Portrait of Mstislav Leopoldovich Rostropovich
by Robert Lewis Booth
Portrait of a 'maestro' shown framed
Mstislav Leopoldovich Rostropovich (1927-2007)
Oil painting on canvas board
by Robert Lewis Booth
painted in 2001
Size 16 x 12 inches 406 x 305
"Conductor, Pianist, Teacher
and outstanding Cellist
of the Age"
Mstislav Rostropovich shown playing pizzicato on cello, based on photograph taken in 1961 while rehearsing with Benjamin Britten,
I have also included my own background to my painting of Slava.
Life and works of Mstislav Leopoldovich Rostropovich
Rostropovich, Mstislav (1927-2007), Soviet-born musician, the most esteemed cellist of his generation. Born in Baku, Azerbaijan Soviet Socialist Republic (now Azerbaijan), he studied and later taught at the Moscow Conservatory. From 1950 he pursued a career as a cellist and conductor, also performing as a pianist in recitals by his wife, the singer Galina Vishnevskaya. He commissioned or premiered many cello works by the leading composers of the day, including the Sinfonia Concertante (1952) by Prokofiev, both of the cello concertos (1959, 1966) of Shostakovich, and the Cello Symphony (1963), sonata for cello and piano (1961), and cello suites (1964, 1967, 1971) by Benjamin Britten. Despite winning the Lenin Prize, a Soviet state award, in 1963, he publicly defended the Soviet dissident writer Aleksandr Solzhenitsyn.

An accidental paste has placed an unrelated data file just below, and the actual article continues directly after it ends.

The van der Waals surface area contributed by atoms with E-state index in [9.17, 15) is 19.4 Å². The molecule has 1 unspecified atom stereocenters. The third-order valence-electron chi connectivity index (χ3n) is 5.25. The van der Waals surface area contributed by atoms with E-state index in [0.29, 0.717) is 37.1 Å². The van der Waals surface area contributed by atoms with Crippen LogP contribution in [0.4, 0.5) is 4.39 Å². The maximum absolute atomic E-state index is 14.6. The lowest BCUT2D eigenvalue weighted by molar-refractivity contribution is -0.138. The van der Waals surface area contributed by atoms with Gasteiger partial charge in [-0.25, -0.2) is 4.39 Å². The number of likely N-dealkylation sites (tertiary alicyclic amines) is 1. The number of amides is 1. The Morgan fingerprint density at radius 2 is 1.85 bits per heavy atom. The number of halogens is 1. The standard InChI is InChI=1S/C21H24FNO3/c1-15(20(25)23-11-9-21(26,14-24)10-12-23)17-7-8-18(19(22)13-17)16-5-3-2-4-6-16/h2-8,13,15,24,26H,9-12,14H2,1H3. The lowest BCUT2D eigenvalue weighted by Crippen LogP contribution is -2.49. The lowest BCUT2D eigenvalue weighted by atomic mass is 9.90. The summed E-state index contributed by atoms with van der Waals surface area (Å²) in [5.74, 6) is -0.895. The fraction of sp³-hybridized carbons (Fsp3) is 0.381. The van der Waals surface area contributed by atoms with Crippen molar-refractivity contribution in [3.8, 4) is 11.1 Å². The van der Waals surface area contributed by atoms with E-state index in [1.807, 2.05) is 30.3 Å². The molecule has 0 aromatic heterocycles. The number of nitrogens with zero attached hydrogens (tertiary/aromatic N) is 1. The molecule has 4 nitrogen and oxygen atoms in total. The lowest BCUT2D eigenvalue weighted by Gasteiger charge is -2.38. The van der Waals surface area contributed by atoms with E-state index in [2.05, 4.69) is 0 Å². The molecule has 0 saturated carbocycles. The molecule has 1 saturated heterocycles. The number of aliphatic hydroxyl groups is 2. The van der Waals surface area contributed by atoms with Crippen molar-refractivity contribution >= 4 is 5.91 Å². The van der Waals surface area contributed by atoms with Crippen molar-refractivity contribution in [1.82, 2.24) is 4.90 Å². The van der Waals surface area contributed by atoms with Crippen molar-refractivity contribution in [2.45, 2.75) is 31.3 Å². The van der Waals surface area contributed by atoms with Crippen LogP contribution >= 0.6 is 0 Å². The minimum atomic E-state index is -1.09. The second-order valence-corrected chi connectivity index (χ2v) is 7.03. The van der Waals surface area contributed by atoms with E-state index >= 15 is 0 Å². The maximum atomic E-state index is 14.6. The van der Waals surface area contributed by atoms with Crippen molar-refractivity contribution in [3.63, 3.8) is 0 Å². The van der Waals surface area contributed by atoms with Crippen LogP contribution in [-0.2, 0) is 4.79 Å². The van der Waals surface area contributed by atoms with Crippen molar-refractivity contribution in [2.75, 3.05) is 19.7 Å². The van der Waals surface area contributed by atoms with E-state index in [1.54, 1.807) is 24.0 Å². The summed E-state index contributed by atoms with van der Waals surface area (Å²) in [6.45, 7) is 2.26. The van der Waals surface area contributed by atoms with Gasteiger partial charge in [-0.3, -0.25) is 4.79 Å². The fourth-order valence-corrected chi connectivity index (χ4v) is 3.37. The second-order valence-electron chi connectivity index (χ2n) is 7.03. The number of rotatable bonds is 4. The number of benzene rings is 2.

in 1974 Rostropovich and his wife left the USSR, and in 1978 their citizenship was revoked.
Having emigrated to the United States, Rostropovich became music director of the National Symphony Orchestra in Washington, D.C. in 1977, a post which he retained until 1994. He also made several guest appearances, and a number of recordings, conducting the London Symphony Orchestra.
In November 1989 he famously played Bach cello suites at the Berlin Wall while demonstrators dismantled the barrier.
He was invited to perform with the National Symphony Orchestra in the USSR the following year, and his and his wife's Soviet citizenships were subsequently restored. He continued to perform and conduct around the world until failing health brought an end to his solo career in 2006; he died in Moscow on April 27, 2007.
Rostropovich, affectionately known as “Slava”, was one of the foremost musicians of the 20th century, highly regarded not just for his work as a cellist, conductor, and champion of Russian music, but also for his impassioned defence of artistic freedom.
Outside the musical sphere, he and his wife set up the Vishnevskaya-Rostropovich Foundation in 1991 to improve health care for children in the former Soviet Union.
His many awards and accolades included the Royal Philarmonic Society Gold Medal (1970), the Annual Award of the International League of Human Rights (1974), the Legion d’honneur (1987), Knight Commander of the British Empire (1987), the Polar Music Prize (1995), and the Russian Order of Service to the Fatherland (2007).